Guy Lamb, partner and employment expert at law firm DLA Piper, agreed that better communication was the vital key to keeping workers on side before a situation escalates.

“If it gets to a wildcat strike situation, then you’ve already failed on an HR level,” he said. “Employees walking out en masse is as fundamental a failure of managing a workforce as it’s possible to get.”

Go to BA case highlights the need for early HR input

Strike action rules

In the UK, there is no ‘right’ to strike as such. A variety of rules, both civil and criminal, are potentially infringed during the course of industrial action.

  • First, a strike or industrial action will generally always be regarded as a breach of the individual worker’s contract of employment.
  • Second, those who organise strike action will inevitably commit what is known as one or more of the ‘economic torts’ – civil wrongs. The most typical is ‘inducement of breach of contract’ (which occurs when A encourages B to come out on strike).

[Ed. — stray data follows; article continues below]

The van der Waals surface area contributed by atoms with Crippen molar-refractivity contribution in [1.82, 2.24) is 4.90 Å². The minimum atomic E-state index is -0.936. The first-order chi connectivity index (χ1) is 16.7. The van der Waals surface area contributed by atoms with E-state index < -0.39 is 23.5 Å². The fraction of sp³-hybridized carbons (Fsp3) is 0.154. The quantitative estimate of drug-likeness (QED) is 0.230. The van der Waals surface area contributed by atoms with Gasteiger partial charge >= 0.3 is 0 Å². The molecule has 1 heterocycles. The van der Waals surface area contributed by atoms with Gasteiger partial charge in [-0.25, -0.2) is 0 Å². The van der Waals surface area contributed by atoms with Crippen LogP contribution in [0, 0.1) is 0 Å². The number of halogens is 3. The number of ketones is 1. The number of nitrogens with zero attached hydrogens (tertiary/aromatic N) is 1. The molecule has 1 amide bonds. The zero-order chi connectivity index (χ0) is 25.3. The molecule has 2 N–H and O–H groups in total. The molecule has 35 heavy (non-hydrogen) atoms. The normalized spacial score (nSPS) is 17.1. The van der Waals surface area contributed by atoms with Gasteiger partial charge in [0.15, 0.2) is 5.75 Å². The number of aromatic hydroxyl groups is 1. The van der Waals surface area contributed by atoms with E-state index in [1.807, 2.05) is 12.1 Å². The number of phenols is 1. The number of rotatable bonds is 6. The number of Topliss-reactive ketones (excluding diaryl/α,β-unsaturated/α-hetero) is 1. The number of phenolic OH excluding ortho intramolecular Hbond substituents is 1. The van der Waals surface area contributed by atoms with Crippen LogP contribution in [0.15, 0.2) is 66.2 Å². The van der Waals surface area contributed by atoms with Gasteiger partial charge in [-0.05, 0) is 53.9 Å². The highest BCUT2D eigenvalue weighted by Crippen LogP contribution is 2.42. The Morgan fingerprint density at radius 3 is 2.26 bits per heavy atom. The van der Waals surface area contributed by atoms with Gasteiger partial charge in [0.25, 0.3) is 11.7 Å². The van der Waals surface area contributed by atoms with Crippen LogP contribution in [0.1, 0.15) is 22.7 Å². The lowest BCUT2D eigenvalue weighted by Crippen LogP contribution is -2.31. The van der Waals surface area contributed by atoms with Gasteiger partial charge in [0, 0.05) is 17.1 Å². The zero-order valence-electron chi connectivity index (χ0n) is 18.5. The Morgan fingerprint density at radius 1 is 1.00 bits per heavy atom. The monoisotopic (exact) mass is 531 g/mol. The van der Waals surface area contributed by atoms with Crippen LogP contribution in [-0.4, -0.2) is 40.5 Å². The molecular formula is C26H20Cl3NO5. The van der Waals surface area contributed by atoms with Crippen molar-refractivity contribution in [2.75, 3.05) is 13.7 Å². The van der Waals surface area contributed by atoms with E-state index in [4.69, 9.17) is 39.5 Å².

• However, trade unions and their officials are given immunity from being sued for most primary industrial action, provided they are acting within the so-called ‘golden formula’ (in contemplation or furtherance of a trade dispute) and provided complex balloting and other procedural conditions are complied with.
  • Although secondary and sympathy action also enjoyed immunity at one stage, this was removed by the Conservatives.